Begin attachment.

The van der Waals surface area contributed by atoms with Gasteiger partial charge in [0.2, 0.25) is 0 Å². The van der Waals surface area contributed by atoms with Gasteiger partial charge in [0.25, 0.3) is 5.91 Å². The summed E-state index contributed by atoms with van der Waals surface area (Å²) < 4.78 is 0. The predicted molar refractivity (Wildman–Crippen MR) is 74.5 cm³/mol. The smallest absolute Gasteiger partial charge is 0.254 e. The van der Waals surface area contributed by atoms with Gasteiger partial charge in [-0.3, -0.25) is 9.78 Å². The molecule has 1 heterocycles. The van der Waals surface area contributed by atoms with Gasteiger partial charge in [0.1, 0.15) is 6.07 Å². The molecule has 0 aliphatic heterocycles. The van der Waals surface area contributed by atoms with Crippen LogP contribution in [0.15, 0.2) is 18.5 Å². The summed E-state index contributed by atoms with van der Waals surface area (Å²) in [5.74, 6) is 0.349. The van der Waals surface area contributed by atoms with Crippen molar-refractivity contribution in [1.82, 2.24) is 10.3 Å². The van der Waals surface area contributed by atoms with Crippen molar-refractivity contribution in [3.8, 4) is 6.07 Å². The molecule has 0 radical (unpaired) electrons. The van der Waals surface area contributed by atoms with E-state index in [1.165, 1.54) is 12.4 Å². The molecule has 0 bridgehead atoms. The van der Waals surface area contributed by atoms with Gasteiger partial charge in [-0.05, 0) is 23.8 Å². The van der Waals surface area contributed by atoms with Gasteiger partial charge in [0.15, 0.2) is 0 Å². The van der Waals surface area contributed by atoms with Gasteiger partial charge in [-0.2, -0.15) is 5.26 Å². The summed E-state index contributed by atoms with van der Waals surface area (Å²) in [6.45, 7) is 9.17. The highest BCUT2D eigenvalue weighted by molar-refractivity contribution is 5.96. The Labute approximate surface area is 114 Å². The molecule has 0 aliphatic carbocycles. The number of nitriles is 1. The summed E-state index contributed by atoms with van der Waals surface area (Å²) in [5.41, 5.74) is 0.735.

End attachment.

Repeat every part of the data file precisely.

The van der Waals surface area contributed by atoms with Gasteiger partial charge in [0.2, 0.25) is 0 Å². The van der Waals surface area contributed by atoms with Gasteiger partial charge in [0.25, 0.3) is 5.91 Å². The summed E-state index contributed by atoms with van der Waals surface area (Å²) < 4.78 is 0. The predicted molar refractivity (Wildman–Crippen MR) is 74.5 cm³/mol. The smallest absolute Gasteiger partial charge is 0.254 e. The van der Waals surface area contributed by atoms with Gasteiger partial charge in [-0.3, -0.25) is 9.78 Å². The molecule has 1 heterocycles. The van der Waals surface area contributed by atoms with Gasteiger partial charge in [0.1, 0.15) is 6.07 Å². The molecule has 0 aliphatic heterocycles. The van der Waals surface area contributed by atoms with Crippen LogP contribution in [0.15, 0.2) is 18.5 Å². The summed E-state index contributed by atoms with van der Waals surface area (Å²) in [5.74, 6) is 0.349. The van der Waals surface area contributed by atoms with Crippen molar-refractivity contribution in [1.82, 2.24) is 10.3 Å². The van der Waals surface area contributed by atoms with Crippen molar-refractivity contribution in [3.8, 4) is 6.07 Å². The molecule has 0 radical (unpaired) electrons. The van der Waals surface area contributed by atoms with E-state index in [1.165, 1.54) is 12.4 Å². The molecule has 0 bridgehead atoms. The van der Waals surface area contributed by atoms with Gasteiger partial charge in [-0.05, 0) is 23.8 Å². The van der Waals surface area contributed by atoms with Gasteiger partial charge in [0.15, 0.2) is 0 Å². The van der Waals surface area contributed by atoms with Gasteiger partial charge in [-0.2, -0.15) is 5.26 Å². The summed E-state index contributed by atoms with van der Waals surface area (Å²) in [6.45, 7) is 9.17. The highest BCUT2D eigenvalue weighted by molar-refractivity contribution is 5.96. The Labute approximate surface area is 114 Å². The molecule has 0 aliphatic carbocycles. The number of nitriles is 1. The summed E-state index contributed by atoms with van der Waals surface area (Å²) in [5.41, 5.74) is 0.735.